Esther Htusan, 28, is an ethnic Kachin from the northernmost part of Myanmar. After graduating from the Kachin State University and experiencing civil war in the region, she moved to Yangon to study English and political science.
In 2012, Htusan began her journalism career by working as a freelance producer, fixer and translator for international news agencies covering the parliamentary by-elections. Opposition leader Aung San Suu Kyi won a seat in the elections, a significant development that paved the way for her League for Democracy to eventually win a parliamentary majority and form the government in 2015.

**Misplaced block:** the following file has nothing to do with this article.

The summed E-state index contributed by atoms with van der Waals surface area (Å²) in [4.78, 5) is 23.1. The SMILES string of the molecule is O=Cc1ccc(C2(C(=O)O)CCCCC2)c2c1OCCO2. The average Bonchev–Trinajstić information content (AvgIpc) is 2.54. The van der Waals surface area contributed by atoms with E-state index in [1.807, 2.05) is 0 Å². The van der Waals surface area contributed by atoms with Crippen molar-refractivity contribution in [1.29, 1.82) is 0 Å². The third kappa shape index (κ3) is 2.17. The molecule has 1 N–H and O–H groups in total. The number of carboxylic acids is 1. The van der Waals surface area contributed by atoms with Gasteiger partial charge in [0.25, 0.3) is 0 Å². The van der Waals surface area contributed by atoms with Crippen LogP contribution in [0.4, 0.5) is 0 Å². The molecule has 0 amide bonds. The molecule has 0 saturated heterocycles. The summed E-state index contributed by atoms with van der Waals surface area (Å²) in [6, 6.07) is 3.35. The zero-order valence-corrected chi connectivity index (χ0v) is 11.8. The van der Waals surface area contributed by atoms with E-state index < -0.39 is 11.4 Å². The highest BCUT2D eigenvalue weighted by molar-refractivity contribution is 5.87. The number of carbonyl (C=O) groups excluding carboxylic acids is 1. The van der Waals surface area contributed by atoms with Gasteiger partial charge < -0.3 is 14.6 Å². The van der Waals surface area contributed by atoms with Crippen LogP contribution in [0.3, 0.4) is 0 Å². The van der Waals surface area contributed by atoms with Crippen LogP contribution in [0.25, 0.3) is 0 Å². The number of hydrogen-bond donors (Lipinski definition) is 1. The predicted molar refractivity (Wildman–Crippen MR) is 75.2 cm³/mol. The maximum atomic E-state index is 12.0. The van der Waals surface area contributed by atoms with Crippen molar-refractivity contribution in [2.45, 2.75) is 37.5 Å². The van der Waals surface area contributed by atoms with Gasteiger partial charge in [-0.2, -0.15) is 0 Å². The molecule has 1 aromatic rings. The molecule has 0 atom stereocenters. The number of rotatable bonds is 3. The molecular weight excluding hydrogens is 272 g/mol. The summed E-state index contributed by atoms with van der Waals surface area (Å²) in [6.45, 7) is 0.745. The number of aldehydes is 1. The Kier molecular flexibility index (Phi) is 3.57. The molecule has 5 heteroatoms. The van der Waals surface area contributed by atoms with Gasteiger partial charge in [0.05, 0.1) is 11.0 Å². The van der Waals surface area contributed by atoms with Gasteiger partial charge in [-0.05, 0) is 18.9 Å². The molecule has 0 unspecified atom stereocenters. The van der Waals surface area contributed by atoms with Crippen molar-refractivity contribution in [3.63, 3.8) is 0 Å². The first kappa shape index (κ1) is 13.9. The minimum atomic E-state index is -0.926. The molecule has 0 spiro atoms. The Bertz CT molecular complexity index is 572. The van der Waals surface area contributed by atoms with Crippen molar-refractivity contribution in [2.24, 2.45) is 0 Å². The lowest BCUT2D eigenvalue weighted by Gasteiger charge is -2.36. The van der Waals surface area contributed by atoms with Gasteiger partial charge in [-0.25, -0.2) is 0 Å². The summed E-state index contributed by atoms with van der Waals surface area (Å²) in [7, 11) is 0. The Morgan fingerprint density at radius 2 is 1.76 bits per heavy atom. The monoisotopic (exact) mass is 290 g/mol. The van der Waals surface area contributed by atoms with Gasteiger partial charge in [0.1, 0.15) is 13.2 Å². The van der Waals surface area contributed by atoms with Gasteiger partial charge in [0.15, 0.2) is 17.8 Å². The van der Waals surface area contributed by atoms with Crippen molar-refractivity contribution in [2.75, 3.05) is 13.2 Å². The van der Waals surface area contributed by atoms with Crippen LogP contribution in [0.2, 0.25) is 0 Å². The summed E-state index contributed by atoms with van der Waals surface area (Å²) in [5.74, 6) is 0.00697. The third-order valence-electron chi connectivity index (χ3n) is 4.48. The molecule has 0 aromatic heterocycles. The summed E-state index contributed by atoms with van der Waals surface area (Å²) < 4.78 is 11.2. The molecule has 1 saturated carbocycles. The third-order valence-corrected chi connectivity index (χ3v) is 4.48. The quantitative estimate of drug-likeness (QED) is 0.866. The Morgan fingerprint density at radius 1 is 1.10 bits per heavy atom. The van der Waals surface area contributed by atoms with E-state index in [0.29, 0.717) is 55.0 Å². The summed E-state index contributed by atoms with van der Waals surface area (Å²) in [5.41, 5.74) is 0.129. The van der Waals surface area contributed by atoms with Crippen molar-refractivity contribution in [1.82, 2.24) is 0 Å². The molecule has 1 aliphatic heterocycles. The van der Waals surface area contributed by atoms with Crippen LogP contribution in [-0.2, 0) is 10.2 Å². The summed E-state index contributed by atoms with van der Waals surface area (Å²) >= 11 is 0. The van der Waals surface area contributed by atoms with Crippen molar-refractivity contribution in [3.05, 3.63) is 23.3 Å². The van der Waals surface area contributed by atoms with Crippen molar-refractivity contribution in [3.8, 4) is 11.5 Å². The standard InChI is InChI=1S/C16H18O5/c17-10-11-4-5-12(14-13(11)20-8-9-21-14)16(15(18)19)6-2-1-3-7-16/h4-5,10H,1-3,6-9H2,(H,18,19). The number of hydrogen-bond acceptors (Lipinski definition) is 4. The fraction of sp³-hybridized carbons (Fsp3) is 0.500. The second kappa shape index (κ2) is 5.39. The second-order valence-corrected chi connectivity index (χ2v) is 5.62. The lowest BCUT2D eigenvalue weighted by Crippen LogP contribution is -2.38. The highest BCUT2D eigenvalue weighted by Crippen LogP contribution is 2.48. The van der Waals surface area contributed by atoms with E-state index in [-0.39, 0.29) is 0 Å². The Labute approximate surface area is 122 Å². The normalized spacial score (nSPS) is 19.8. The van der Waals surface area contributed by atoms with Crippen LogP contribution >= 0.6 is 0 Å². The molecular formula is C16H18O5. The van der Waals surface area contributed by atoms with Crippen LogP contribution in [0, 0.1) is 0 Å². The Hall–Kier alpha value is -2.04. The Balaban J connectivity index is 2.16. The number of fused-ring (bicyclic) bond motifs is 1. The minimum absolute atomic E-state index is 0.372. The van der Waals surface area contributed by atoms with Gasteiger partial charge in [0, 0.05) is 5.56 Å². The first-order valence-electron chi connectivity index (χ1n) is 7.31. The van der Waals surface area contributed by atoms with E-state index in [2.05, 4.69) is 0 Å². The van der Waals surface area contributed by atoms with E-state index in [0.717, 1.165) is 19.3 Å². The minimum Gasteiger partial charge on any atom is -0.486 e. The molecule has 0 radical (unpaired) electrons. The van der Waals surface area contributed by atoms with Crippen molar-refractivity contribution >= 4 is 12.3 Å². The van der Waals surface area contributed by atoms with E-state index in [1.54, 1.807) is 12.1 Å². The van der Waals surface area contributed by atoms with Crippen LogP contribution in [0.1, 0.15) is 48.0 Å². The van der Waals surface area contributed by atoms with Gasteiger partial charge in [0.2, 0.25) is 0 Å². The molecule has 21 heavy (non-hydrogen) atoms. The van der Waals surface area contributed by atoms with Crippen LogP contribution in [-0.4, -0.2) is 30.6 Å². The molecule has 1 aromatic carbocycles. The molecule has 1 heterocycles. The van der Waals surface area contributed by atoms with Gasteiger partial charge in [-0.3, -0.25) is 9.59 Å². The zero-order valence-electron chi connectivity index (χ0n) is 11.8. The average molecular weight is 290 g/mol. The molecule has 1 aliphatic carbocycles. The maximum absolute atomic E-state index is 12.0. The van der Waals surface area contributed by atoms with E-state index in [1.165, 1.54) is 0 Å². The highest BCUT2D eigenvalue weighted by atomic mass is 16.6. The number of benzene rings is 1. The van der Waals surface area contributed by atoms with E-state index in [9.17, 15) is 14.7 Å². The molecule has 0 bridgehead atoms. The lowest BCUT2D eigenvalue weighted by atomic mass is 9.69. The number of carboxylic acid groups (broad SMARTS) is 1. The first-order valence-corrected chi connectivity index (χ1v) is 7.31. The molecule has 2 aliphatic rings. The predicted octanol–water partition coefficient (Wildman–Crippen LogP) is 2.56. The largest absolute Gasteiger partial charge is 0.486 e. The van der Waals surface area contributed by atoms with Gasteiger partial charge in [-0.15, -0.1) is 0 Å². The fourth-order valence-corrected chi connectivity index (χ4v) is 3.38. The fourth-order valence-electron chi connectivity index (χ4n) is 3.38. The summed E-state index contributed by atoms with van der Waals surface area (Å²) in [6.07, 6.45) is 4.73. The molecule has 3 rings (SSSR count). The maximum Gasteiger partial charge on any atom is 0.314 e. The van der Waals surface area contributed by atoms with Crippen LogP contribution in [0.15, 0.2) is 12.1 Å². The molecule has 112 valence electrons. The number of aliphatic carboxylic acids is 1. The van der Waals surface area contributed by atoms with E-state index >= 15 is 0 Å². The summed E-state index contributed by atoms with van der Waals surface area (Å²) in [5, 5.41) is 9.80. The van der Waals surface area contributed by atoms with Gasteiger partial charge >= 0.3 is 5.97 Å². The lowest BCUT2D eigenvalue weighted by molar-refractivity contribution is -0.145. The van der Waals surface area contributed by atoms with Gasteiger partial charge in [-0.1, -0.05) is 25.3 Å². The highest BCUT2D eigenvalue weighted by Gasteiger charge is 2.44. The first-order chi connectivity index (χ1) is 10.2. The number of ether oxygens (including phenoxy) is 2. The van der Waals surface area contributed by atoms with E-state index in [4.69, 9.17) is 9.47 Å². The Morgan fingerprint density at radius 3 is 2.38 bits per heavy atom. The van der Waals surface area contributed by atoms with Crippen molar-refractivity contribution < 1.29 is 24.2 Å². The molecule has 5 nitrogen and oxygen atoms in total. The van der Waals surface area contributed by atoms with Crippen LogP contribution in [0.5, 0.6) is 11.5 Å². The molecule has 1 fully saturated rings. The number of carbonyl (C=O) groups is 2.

In 2013, Htusan joined the Associated Press as a reporter. Since then, she has been relentlessly pursuing stories about human rights abuses in Myanmar following a half-century of dictatorship. She has reported on the plight of the Rohingyas, who are Muslims living in the Rakhine state in the country’s western shore but are denied Myanmar citizenship.
Htusan was a member of the Associated Press investigation team that looked into forced labor in Southeast Asia’s fishing industry. Her compassion and resourcefulness in reporting led to some of the most powerful images the world has seen about modern day slavery, including men in a cage on a remote Indonesian island. Htusan helped interviewed forced laborers who spoke of abuses at the hands of their captains and begged the journalists to tell their families back home that they were still alive. Her team’s work won 2016 Pulitzer Prize in Public Service.